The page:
Pictured is an Arctic tern.

In the Mi’kmaw calendar, October is Wikewiku’s, or animal fattening month.

This is a time of plenty in terms of food supplies for many animals but that situation will change dramatically as the ground freezes and is then covered with a white blanket of snow. The fat that is accumulated during this time of plenty will sustain the animals that hibernate here all winter and those that undergo long migrations to spend the winter in more southerly climates.

Biosphere birds that are preparing to migrate can undergo impressive weight gains. A migratory bird can fatten up by as much as 10 per cent per day, although the usual rate is more like one to three per cent. Non-migratory passerines (perching birds) maintain a fat load of about three to five per cent of their lean body weight. Migratory passerine birds, in preparation for migration, can attain a fat load of up to 50 per cent. Perhaps my winter physique could be explained by a desire to migrate?

This is a blackpoll warbler.
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There are several impressive migrators that breed in the Bras d’Or Lake Biosphere, according to the Maritimes Breeding Bird Atlas. In particular, a charming little warbler has caused quite a stir. As reported in the April (2015) issue of the journal Biology Letters, a team of scientists headed by William DeLuca tracked blackpoll warblers on their southerly migration. The tiny birds were fitted with radio tags on Bon Portage and Seal Islands in Nova Scotia and tracked to wintering grounds in Columbia and Venezuela in 2013, a distance of around 2,500 kilometres.

The scientists report that blackpolls undergo one of the longest distance non-stop overwater flights ever recorded for a migratory songbird. However, during this past spring, that record was challenged by another songbird which breeds in the Bras d’Or Lake Biosphere. A student in Ithaca, New York, caught a yellow warbler in June, 2017 that had been banded in Columbia two months earlier. Its’ journey covered a distance of over 3,000 kilometres.

To fuel these migratory journeys, these tiny birds gain a lot of weight quickly. A typical blackpoll warbler at the end of its breeding season weighs about 11 or 12 grams (one-quarter the weight of a chocolate bar). In preparation for its migratory trek, it may accumulate enough fat reserves to almost double its body weight. Its’ in-flight fat consumption rate is about 0.6 per cent of its body weight per hour. In human terms, this fuel strategy would be equivalent to a 68 kilogram person gaining 6.8 kilograms of pure fat per day until tipping the scale at more than double his or her original weight, and then shedding almost one kilogram per hour through vigorous exercise. This is not a strategy that would appeal to most people.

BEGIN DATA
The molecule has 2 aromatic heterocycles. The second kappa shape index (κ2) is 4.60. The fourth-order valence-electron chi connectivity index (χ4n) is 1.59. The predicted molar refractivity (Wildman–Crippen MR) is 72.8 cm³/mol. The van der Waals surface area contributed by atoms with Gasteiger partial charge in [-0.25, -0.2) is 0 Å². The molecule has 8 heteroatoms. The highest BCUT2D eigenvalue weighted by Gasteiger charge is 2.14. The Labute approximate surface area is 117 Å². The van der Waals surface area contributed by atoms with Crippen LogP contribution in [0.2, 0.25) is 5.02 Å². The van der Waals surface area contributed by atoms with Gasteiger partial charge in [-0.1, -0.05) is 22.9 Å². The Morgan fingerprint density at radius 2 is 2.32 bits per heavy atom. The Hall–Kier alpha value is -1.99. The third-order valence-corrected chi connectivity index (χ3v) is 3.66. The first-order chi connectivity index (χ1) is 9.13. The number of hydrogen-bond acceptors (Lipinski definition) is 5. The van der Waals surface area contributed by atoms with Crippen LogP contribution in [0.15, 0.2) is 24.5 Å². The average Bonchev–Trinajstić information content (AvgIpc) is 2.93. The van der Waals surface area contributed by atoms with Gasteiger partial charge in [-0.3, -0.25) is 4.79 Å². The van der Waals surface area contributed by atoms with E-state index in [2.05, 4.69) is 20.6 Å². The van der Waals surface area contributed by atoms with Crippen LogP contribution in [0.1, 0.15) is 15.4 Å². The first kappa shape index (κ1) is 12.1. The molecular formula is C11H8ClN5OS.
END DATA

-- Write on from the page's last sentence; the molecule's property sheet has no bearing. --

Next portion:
So, why do these migratory birds accumulate more fat than muscle and how does the weight gain happen so fast? Birds have to be light to fly efficiently. Fat is lighter and less bulky than protein, and supplies twice as much energy for its’ weight. The weight gain starts about two to three weeks before the migration journey as a result of a significant increase in appetite and food consumption.

At the same time that the bird is eating more heartily, it is bulking up where it matters. Increased consumption is accompanied by an increase in the size of the bird’s pectoral muscles which power their wings. Changes in the bird’s physiology lead to a greater concentration of enzymes required for fat metabolism. The little birds become flying powerhouses. Some species even change their diets to help their bodies build up fat reserves. Songbirds that normally feast on a steady diet of insects all summer may switch to a diet of the abundant berries which are composed of sugars and lipids, readily converted to stored fat.

The Bras d’Or Lake Biosphere provides breeding habitat for many other impressive migrators. For example, the Arctic tern (in Mi’kmaq: niktulnej) is known to breed in several areas of the biosphere. The terns are seabirds, not songbirds, as any beach goer will recognize. The songbirds are perching birds with the required anatomy to produce beautiful, melodious songs. Seabirds generally do not perch, are adapted to life on and near the ocean, and do not necessarily produce songs. The two groups are aptly named.

The Arctic tern is a popular visitor at several of the Bras d’Or Watch lakeshore sites for the field day in July. The migratory journey taken by this little fish-eater is unbelievable. This bird’s annual migration journey can cover two poles, both north and south! A bonus of this long migration journey is that Arctic terns can see two summers each year as they migrate from northern breeding grounds to the Antarctic coast for the southern summer and back again about six months later. Scientists have documented annual Arctic tern roundtrip lengths of up to 90,000 kilometres, the longest migrations known.

I have a renewed respect for these streamlined acrobats that are so common in some areas of the Bras d’Or Lake Biosphere during the summer.

There are many human migrators who are now preparing to leave for their more southerly winter habitats. However, I don’t believe that they undergo the significant changes in anatomy and physiology nor do they exhibit such impressive athleticism as many of our little biosphere birds.

Dr. Annamarie Hatcher

Dr. Annamarie Hatcher is a consulting ecologist and a board member of the Bras d’Or Lake Biosphere Reserve Association. For more information about the Bras d’Or Lake Biosphere Reserve Association, please visit http://blbra.ca/.